Intuition and The Expert Mind

If you haven't read James' post on intuition, please do. Once complete, scroll further down his blog and read my response.

When out working with James shortly after that post, he had me read The Expert Mind by Philip E. Ross. The article gave me a new word, apperception, the process of understanding by which newly observed qualities of an object are related to past experience.



Some other interesting tidbits from the article:


Without a demonstrably immense superiority in skill over the novice, there can be no true experts, only laypeople with imposing credentials. Such, alas, are all too common. Rigorous studies in the past two decades have shown that professional stock pickers invest no more successfully than amateurs, that noted connoisseurs distinguish wines hardly better than yokels, and that highly credentialed psychiatric therapists help patients no more than colleagues with less advanced degrees. And even when expertise undoubtedly exists--as in, say, teaching or business management--it is often hard to measure, let alone explain.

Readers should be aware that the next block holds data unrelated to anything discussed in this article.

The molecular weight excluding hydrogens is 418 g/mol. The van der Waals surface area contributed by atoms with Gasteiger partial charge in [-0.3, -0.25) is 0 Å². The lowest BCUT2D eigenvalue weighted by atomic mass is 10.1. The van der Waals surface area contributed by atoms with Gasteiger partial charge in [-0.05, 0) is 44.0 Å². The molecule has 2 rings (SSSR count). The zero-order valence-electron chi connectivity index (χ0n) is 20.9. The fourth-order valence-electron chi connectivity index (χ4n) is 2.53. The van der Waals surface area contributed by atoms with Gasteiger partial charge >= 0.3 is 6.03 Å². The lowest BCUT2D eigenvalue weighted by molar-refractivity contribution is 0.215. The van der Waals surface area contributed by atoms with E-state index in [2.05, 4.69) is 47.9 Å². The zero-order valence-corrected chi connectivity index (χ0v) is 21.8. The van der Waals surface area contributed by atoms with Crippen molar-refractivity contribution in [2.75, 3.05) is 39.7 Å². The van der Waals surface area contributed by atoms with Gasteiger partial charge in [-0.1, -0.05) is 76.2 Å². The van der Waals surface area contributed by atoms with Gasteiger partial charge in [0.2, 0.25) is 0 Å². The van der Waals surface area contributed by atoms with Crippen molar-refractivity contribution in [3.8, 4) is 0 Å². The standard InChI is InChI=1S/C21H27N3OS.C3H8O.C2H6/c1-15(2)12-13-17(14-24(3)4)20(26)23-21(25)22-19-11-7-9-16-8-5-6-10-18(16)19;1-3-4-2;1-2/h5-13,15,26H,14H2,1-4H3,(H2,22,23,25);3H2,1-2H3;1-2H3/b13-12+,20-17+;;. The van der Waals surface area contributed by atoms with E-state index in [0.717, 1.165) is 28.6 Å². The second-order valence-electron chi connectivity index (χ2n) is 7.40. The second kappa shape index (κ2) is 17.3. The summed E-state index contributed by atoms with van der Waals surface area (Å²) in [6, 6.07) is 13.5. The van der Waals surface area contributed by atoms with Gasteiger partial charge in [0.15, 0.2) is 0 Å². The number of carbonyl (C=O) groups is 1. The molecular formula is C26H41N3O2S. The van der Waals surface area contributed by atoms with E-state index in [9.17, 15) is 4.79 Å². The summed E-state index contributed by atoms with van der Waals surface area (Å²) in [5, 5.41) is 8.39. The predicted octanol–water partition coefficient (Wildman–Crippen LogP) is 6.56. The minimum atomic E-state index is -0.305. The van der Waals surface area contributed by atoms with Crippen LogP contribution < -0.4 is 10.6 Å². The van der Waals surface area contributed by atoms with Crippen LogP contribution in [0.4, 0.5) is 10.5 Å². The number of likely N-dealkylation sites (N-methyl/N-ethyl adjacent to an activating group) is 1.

...what matters is not experience per se but "effortful study," which entails continually tackling challenges that lie just beyond one's competence.



...experts-in-training keep the lid of their mind's box open all the time, so that they can inspect, criticize and augment its contents and thereby approach the standard set by leaders in their fields.


Here's to effortful study by all the experts-in-training reading TestingReflections. I really like articles like this. If you know of any others, please post them below.

For example, if you like chess then I recommend Attack & Defence by Dvoretsky and Yusupov. In this book, Dvoretsky talks about using intuition in time-limited situations. He also gives examples of effortful study within chess and provides some sources of chess intuition.


"...intensive analysis of concrete situations--this significantly develops and enriches our intuition." -Dvoretsky

Software TestingMichael Kelly